• Matthew wrote to the Hebrews/Jews and focused on Jesus the long expected Messiah and rightful King of Israel.  After Jesus was born in Bethlehem in Judea, during the time of King Herod, Magi from the east came to Jerusalem and asked, “Where is the one who has been born king of the Jews? We saw his star in the east and have come to worship him.” (Matthew 2:1-2 NIV)
  • Mark wrote to Christians struggling under Roman oppression concerning the Son of God who came to serve, not be served: “For even the Son of Man did not come to be served, but to serve, and to give his life as a ransom for many.” (Mark 10:45 NIV)
  • Luke was a historian and wrote his gospel in a very detailed and orderly way for folks with inquiring and perhaps skeptical minds, like his friend:  Many have undertaken to draw up an account of the things that have been fulfilled among us,  just as they were handed down to us by those who from the first were eyewitnesses and servants of the word.  Therefore, since I myself have carefully investigated everything from the beginning, it seemed good also to me to write an orderly account for you, most excellent Theophilus, so that you may know the certainty of the things you have been taught. (Luke 1:1-4 NIV)
  • John wrote his gospel last (c. A.D. 85) to an international and growing Church of both Jews and Gentiles about a Jesus who is bigger than time and space:  In the beginning was the Word, and the Word was with God, and the Word was God (John 1:1 NIV).  And John was very straight forward about the evangelical purpose for writing his gospel:  But these are written that you may believe that Jesus is the Christ, the Son of God, and that by believing you may have life in his name. (John 20:31 NIV)

Differences between the gospels also serve to confirm their authenticity. Simon Greenleaf, a well-known and accepted authority on what constitutes reliable evidence in a court of law, examined the four Gospels from a legal perspective. He noted . . . Had the Gospels contained exactly the same information with the same details written from the same perspective, it would indicate collusion, i.e., of their having been a time when the writers got together beforehand to “get their stories straight” in order to make their writings seem credible. The differences between the Gospels, even the apparent contradictions of details upon first examination, speak to the independent nature of the writings. Thus, the independent nature of the four Gospel accounts, agreeing in their information but differing in perspective, amount of detail, and which events were recorded, indicate that the record that we have of Christ’s life and ministry as presented in the Gospels is factual and reliable.[2]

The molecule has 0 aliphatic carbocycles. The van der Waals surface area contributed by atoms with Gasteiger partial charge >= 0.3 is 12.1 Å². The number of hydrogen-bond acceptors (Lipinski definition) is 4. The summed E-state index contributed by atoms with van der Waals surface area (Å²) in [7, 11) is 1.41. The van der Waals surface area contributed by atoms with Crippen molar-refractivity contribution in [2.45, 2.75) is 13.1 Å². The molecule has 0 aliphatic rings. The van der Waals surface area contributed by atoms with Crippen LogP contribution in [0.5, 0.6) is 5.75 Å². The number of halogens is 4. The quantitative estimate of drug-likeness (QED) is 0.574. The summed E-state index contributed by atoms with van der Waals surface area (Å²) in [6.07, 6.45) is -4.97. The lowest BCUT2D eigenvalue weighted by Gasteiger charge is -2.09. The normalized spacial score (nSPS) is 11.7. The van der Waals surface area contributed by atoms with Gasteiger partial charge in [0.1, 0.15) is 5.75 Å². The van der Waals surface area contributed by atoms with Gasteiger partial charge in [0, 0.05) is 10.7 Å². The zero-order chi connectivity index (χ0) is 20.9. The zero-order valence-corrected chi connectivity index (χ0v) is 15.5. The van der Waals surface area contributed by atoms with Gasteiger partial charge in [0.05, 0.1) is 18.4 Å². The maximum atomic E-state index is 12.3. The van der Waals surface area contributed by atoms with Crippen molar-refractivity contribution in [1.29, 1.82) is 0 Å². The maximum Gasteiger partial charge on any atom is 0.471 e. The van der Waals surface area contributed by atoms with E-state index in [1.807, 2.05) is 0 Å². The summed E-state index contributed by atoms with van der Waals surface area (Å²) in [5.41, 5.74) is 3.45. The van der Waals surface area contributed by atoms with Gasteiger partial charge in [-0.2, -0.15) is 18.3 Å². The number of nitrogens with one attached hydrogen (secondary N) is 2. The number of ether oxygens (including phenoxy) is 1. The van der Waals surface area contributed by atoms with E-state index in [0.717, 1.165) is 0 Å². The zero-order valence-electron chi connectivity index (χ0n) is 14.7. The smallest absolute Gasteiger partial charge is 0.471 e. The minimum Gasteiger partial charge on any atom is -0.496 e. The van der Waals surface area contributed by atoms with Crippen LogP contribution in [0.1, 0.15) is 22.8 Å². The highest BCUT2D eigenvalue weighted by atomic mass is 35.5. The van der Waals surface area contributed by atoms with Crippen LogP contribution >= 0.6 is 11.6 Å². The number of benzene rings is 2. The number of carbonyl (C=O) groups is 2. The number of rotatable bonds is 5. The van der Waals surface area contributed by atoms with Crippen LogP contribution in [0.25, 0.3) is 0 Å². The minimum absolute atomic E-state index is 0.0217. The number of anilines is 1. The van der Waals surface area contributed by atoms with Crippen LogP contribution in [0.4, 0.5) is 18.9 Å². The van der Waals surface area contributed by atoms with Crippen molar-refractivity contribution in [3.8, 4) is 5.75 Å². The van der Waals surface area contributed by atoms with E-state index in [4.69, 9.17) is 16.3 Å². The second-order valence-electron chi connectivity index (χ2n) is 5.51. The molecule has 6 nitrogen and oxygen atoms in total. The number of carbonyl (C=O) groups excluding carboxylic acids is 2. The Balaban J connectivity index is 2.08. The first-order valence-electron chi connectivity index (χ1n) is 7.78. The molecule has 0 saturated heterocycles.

More than a century ago, seminarian Samuel Valentine Crow, wrote concerning the endless attempts by men to discredit and/or destroy the Holy Scriptures:

“Hammer away, ye hostile hands, Your hammers break, God’s anvil stands.”[3]

We can be sure about who that child in the manger was and is because the Scriptures are true and trustworthy and they leave nothing to doubt:

Therefore the Lord himself will give you a sign: The virgin will be with child and will give birth to a son, and will call him Immanuel. (Isaiah 7:14 NIV)

All this took place to fulfill what the Lord had said through the prophet: “The virgin will be with child and will give birth to a son, and they will call him Immanuel”—which means, “God with us.” (Matthew 1:22-23 NIV)


[1] In Lee Strobel’s The Case for Christmas, p.19.

[2] https://www.gotquestions.org/four-Gospels.html

[3] “Hammer and Anvil” by Samuel Valentine Cole.

Good Overcomes Evil

Evil in the world has been a problem for nearly as long as people have been in the world.  And for those who believe in an all-powerful and loving God, it is no small problem either.  If God is omnipotent, then why does evil seem to triumph so often?  And if He truly loves us, why does He permit it in the world at all?  From the cross, Jesus echoed the disappointment of generations confused by God’s apparent inability or unwillingness to deal with the evil that afflicted their lives:  “My God, my God, why have you forsaken me?” (Psalm 22:1; Matthew 27:46 New International Version)  Leaving the question of why evil exists for another blog, allow me to assure you, God is both able and willing to deal with evil in the world; and in fact He has and does deal with it every single day.

Romans 12:21 says “Do not be overcome by evil, but overcome evil with good.” (New International Version)  This one verse tells us three important things regarding evil:

  • Evil is real.
  • Evil struggles with good.
  • Good overcomes evil.

Some faiths teach that evil and good are eternal and equivalent forces at odds with each other in the universe.  Sometimes evil prevails; at other times good triumphs; but both will forever be a part of our lives; get used to it.  Others believe evil to be strictly a matter of fleshly, material things.   We can transcend (rise above) that which is physical and evil by pursuing that which is spiritual and good.  You’ll know what’s good when you get to the place where physical and spiritual completely separate – when you’re dead.  The Christian faith teaches that evil is real and present in the world and it affects all people in all places in all ages; but it is not eternal and ultimately God will put an end to it everywhere.  By definition evil is anything that does hurt, harm or injury.  It can rightly be said that cancer is an evil disease, Hurricane Irma was an evil storm and certainly the mass shootings in Las Vegas, Nevada and Sutherland Springs, Texas were evil acts.  The apostle Paul writing to the Ephesian Christians said the very days we live in are evil (Ephesians 5:16).  Evil is real; it exists in the world; and it hurts, harms and injures people – all people – in all sorts of ways.  As long as we live in this world we will struggle with evil, but God is good and good overcomes and will ultimately eliminate evil!